Downtown Albuquerque businesses say vandalism is the price to pay

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ALBUQUERQUE, N.M. – Vandalism around downtown Albuquerque is nothing new. But in the last few days, people have seen some pretty unusual damage.

The newly-renovated county building at Alvarado Square is going to stay closed through Wednesday after someone fired shots through the windows. County employees barely moved in about two months ago.

But some business neighbors welcomed them to the club. They’re dealing with vandalism too. Some businesses said it’s the price of doing business in downtown Albuquerque.

One business said it wasn’t gunshots for them, but one person used a rock to break through their Plexiglas.

It is business as usual at Castle Coffee, a unique taste of the downtown Albuquerque charm.

“I fell in love with downtown,” said Joshua Castleberry, owner of Castle Coffee, on his decision to open up in downtown Albuquerque two years ago.

But as he discovered last month, the vandals are just an unintended consequence.

“We came in and nothing was stolen, just a random person throwing rocks,” said Castleberry. “On my camera, I didn’t catch anything. But we just had a rock thrown through the window.”

They replaced the window and kept the souvenir.

But it’s the same thing at other businesses. Folks with Cafe Lush said a window was broken there around that same time. But they just fixed it and moved on. They don’t actually expect anyone will be held responsible for it.

According to APD, the previous administration signed the McClendon settlement agreement, discouraging officers from arresting people for non-violent misdemeanors, with the exception of DWI.

Officers can cite them, but that would mean they would need to catch them. If an arrest is warranted, the officer must explain the rationale.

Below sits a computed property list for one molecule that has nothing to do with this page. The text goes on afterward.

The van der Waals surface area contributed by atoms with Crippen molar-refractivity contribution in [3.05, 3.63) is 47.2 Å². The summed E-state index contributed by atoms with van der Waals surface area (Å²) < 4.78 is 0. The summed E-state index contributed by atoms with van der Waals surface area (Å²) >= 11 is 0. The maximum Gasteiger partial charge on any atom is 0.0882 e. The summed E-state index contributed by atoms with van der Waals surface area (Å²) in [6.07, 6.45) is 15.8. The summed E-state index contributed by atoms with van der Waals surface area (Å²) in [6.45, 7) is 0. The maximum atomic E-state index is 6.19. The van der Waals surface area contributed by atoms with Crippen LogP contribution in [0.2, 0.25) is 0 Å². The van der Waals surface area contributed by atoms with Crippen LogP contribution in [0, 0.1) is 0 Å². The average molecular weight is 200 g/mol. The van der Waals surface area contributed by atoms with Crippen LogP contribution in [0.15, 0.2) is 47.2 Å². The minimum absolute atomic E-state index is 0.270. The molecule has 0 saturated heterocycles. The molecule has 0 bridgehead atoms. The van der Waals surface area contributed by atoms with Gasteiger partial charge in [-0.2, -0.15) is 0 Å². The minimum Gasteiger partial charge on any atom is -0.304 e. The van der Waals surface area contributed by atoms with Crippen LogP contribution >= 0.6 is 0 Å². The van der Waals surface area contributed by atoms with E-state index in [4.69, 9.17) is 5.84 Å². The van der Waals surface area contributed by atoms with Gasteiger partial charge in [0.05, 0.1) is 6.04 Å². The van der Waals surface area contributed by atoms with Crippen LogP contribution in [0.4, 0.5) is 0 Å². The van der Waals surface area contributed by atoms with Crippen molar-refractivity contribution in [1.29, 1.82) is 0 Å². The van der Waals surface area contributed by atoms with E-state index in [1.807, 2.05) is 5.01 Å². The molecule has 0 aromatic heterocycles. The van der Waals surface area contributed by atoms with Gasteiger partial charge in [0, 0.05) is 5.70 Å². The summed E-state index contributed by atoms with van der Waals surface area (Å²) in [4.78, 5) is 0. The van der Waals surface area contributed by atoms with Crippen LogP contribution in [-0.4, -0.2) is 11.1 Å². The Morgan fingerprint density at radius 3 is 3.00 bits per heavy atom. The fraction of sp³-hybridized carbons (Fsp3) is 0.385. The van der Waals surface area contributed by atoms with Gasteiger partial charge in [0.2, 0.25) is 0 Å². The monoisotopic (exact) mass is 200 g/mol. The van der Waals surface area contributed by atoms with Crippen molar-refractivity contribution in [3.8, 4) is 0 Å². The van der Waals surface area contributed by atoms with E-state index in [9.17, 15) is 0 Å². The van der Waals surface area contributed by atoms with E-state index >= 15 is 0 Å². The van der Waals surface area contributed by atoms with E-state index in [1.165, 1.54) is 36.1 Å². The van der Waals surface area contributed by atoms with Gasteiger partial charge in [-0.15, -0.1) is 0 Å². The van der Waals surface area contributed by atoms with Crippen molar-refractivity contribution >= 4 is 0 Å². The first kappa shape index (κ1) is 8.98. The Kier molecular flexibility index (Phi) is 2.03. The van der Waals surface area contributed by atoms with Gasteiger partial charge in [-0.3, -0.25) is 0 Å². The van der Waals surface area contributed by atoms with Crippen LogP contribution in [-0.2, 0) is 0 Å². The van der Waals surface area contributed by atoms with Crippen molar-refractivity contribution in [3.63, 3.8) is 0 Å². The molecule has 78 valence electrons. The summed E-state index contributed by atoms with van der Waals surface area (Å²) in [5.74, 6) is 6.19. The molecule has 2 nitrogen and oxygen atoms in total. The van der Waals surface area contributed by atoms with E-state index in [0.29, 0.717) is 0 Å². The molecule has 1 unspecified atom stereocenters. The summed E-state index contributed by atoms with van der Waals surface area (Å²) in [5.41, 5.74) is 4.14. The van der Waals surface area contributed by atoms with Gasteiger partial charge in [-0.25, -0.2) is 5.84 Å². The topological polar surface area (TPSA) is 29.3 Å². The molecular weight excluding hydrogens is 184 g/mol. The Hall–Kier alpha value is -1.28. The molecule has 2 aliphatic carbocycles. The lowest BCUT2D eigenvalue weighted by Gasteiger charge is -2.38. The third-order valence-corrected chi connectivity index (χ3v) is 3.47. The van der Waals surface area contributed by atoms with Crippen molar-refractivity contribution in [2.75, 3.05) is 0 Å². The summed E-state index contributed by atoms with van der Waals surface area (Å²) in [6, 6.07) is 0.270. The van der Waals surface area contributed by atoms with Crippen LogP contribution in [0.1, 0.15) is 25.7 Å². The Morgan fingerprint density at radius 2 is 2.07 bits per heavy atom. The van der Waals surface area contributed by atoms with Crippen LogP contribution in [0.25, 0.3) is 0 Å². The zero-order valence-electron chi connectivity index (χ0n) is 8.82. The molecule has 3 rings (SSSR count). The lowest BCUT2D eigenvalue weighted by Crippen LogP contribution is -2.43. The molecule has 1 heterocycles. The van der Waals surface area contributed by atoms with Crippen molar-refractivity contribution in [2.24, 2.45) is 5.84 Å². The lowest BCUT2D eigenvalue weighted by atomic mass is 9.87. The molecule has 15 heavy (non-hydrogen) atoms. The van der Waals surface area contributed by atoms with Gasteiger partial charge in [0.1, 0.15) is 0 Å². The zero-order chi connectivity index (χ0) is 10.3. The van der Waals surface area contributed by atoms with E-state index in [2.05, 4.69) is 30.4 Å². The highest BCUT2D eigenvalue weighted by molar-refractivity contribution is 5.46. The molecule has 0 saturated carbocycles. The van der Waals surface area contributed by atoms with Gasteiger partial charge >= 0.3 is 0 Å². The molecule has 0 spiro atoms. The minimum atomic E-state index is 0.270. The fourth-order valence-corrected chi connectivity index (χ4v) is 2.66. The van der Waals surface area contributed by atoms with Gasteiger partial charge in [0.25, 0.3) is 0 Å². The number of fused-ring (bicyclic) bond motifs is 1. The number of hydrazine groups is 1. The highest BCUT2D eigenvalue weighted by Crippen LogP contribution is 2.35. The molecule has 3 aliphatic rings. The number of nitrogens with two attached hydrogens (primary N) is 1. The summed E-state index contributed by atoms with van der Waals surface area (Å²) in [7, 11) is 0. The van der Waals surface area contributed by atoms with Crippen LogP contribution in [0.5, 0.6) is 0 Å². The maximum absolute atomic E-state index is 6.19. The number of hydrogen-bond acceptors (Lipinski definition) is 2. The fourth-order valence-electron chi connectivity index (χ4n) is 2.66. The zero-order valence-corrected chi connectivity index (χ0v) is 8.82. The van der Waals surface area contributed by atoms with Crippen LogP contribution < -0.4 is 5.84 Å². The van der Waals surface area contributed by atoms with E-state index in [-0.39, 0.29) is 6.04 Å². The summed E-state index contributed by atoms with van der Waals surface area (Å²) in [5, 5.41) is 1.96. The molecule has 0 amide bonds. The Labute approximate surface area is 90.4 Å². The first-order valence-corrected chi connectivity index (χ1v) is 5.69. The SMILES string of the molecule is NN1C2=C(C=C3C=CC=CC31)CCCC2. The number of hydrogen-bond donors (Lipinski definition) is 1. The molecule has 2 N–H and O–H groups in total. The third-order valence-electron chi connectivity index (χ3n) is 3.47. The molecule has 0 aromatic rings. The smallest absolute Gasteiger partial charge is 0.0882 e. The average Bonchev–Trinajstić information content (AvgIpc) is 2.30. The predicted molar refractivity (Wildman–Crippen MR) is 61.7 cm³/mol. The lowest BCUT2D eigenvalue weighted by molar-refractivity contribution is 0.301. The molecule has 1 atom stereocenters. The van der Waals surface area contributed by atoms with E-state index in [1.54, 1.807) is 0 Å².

“It’s just the unknowns, I think, are what’s annoying to me,” said Castleberry. “Just every day, not knowing. But we had to add more security cameras, so it’s just extra layers so if we do find out who it is we can track them down or at least know who they are.”

A spokesperson for APD said they are dedicated to issues impacting downtown and arrested someone for vandalism downtown last month.

But there is another strategy.

“We’re doing a number of things to help revitalize downtown,” said Karen Iverson, Metropolitan Redevelopment Agency manager.

Iverson said they are investing in housing, the Rail Trail and incentives for businesses.

They’re offering a $30,000 grant to new businesses to fill some of these vacant storefronts.

“It’s critical to safety, and revitalization to just get more activity, more of those vacant storefronts will make it seem more vibrant. It will attract more visitors. More visitors will attract more residents. Having more people on the streets make people feel safer. All of this feeds into a safety strategy,” said Iverson.

Castleberry said even with the possibility of more destruction, downtown is where he wants to be.

In fact, he plans to open a new Castle Coffee in east downtown.

Meanwhile, APD said they created the Downtown Public Safety District with officers and employees from different departments. They work with property owners to deal with issues like vandalism.

A spokesperson said last week those downtown officers logged 123 patrols. According to APD, those officers made 514 community contacts, 131 businesses contacts and responded to 63 calls for service.